How much do homeowners insurance policies pay out in claims for dog bite injuries every year?
Homeowners insurance policies pay out about $600 million per year to dog bite victims, representing about a third of all homeowners insurance claims. Renters insurance policies pay out still more. The value of each claim is dependent on the facts of that specific case.
How much is the average insurance payout for a dog bite claim?
The Insurance Information Institute estimates the average payout at $33,230 for 2016. Remember that this is only an average – the amount awarded depends largely on the severity of your injuries. This figure often includes more than just medical expenses. The value of each case must be determined based on facts of each specific incident and the extent of the injuries. Also, there also can be no recovery at all if it cannot be proven that an owner had notice of a dog's vicious tendencies. This is another reason why getting an experience Philadelphia dog bite lawyer is helpful.
What are the main defenses against dog bite claims?
The two most common defenses are:
- Trespassing: Although trespassers generally cannot recover for dog bites, remember that you are not a trespasser as long as you had a legal right to be where you were at the time of the attack.
- Provocation: Your claim might be defeated if you provoked the dog. However, the question of whether the provocation was “sufficient” is where opposing parties sometimes fight it out in court, or at the settlement table.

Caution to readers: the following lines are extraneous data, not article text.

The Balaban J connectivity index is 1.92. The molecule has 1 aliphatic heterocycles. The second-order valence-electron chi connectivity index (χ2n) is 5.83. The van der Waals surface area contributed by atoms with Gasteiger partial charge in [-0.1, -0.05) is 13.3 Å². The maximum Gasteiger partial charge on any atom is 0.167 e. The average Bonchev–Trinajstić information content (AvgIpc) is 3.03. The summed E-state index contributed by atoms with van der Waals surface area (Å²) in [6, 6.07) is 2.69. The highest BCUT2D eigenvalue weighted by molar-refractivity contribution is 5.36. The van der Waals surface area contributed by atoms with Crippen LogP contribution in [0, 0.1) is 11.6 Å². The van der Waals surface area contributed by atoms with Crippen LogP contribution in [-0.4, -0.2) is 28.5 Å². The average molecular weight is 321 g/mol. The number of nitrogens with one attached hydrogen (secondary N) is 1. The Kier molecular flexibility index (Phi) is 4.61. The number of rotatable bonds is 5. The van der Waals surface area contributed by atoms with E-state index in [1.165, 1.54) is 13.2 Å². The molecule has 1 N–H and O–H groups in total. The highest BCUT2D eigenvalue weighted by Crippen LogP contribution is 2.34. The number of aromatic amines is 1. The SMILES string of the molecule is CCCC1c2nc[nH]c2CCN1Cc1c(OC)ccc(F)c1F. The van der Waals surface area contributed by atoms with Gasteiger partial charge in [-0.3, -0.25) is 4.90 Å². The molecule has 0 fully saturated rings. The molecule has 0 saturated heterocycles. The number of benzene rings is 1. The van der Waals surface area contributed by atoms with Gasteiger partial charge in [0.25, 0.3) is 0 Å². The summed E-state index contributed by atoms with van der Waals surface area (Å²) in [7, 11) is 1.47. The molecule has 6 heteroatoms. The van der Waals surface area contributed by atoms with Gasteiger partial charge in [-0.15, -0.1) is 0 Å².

Can a tenant dog owner’s landlord be held liable?
Yes, under certain circumstances. It may be easier to win a claim against an “in possession landlord” (who lives or works on the premises) than to win a claim against an “out of possession” (absentee) landlord. Either way, however, you will have to show notice and negligence on the part of the landlord. This is something that depends on the facts of each specific case.
How does the statute of limitations work for a dog bite claim?
In Pennsylvania, you generally have two years from the date of the attack to file a lawsuit. If you fail to file a lawsuit in this time, your claim will almost certainly be forever barred. Settlement negotiations will also be impossible, since the defendant will have no motivation to negotiate with you if he or she knows you can’t take your case to court. This is why it is important to contact an experienced dog bite lawyer immediately after an attack.
Does it make any difference if I was hurt while separating two fighting dogs?
Technically it makes no difference, unless one of the fighting dogs was your own and it was your own dog that bit you. Some defendants may try to make a assertion of mistaken identity in order to escape liability, however.
How can I afford to hire a lawyer?
You don’t need to front any money to hire the dog bite attorneys at our firm. We do not change any advance fees – instead, any attorney fee can be contingent and is paid as a percentage of your eventual compensation. Our firm is only paid if we recover money in the case. If there is no recovery, there is no fee. We are only paid if we win.